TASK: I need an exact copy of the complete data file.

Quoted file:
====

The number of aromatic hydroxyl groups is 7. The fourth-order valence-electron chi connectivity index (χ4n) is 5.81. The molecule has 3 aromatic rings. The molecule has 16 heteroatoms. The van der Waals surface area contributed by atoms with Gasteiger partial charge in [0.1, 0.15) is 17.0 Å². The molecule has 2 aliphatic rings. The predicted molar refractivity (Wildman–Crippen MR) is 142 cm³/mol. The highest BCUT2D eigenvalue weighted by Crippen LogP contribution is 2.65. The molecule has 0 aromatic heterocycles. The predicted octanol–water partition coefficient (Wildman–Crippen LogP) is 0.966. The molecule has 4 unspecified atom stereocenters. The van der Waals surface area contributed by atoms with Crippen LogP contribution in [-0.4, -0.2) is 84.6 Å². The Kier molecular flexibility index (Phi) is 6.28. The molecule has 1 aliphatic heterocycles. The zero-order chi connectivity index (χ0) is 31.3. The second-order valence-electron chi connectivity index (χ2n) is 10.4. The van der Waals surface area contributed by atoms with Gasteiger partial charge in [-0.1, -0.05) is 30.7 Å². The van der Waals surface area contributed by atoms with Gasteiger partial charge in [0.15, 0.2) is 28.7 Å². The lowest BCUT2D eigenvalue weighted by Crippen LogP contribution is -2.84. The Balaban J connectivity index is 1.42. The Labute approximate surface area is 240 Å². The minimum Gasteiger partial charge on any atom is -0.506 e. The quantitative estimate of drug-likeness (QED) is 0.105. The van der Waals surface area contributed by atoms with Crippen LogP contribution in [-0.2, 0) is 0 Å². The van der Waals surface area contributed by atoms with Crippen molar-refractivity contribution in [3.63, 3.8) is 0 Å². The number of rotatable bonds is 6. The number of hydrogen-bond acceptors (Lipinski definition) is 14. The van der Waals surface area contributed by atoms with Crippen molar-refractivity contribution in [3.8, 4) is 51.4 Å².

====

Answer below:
The number of aromatic hydroxyl groups is 7. The fourth-order valence-electron chi connectivity index (χ4n) is 5.81. The molecule has 3 aromatic rings. The molecule has 16 heteroatoms. The van der Waals surface area contributed by atoms with Gasteiger partial charge in [0.1, 0.15) is 17.0 Å². The molecule has 2 aliphatic rings. The predicted molar refractivity (Wildman–Crippen MR) is 142 cm³/mol. The highest BCUT2D eigenvalue weighted by Crippen LogP contribution is 2.65. The molecule has 0 aromatic heterocycles. The predicted octanol–water partition coefficient (Wildman–Crippen LogP) is 0.966. The molecule has 4 unspecified atom stereocenters. The van der Waals surface area contributed by atoms with Crippen LogP contribution in [-0.4, -0.2) is 84.6 Å². The Kier molecular flexibility index (Phi) is 6.28. The molecule has 1 aliphatic heterocycles. The zero-order chi connectivity index (χ0) is 31.3. The second-order valence-electron chi connectivity index (χ2n) is 10.4. The van der Waals surface area contributed by atoms with Gasteiger partial charge in [-0.1, -0.05) is 30.7 Å². The van der Waals surface area contributed by atoms with Gasteiger partial charge in [0.15, 0.2) is 28.7 Å². The lowest BCUT2D eigenvalue weighted by Crippen LogP contribution is -2.84. The Balaban J connectivity index is 1.42. The Labute approximate surface area is 240 Å². The minimum Gasteiger partial charge on any atom is -0.506 e. The quantitative estimate of drug-likeness (QED) is 0.105. The van der Waals surface area contributed by atoms with Crippen LogP contribution in [-0.2, 0) is 0 Å². The van der Waals surface area contributed by atoms with Crippen molar-refractivity contribution in [3.63, 3.8) is 0 Å². The number of rotatable bonds is 6. The number of hydrogen-bond acceptors (Lipinski definition) is 14. The van der Waals surface area contributed by atoms with Crippen molar-refractivity contribution in [3.8, 4) is 51.4 Å².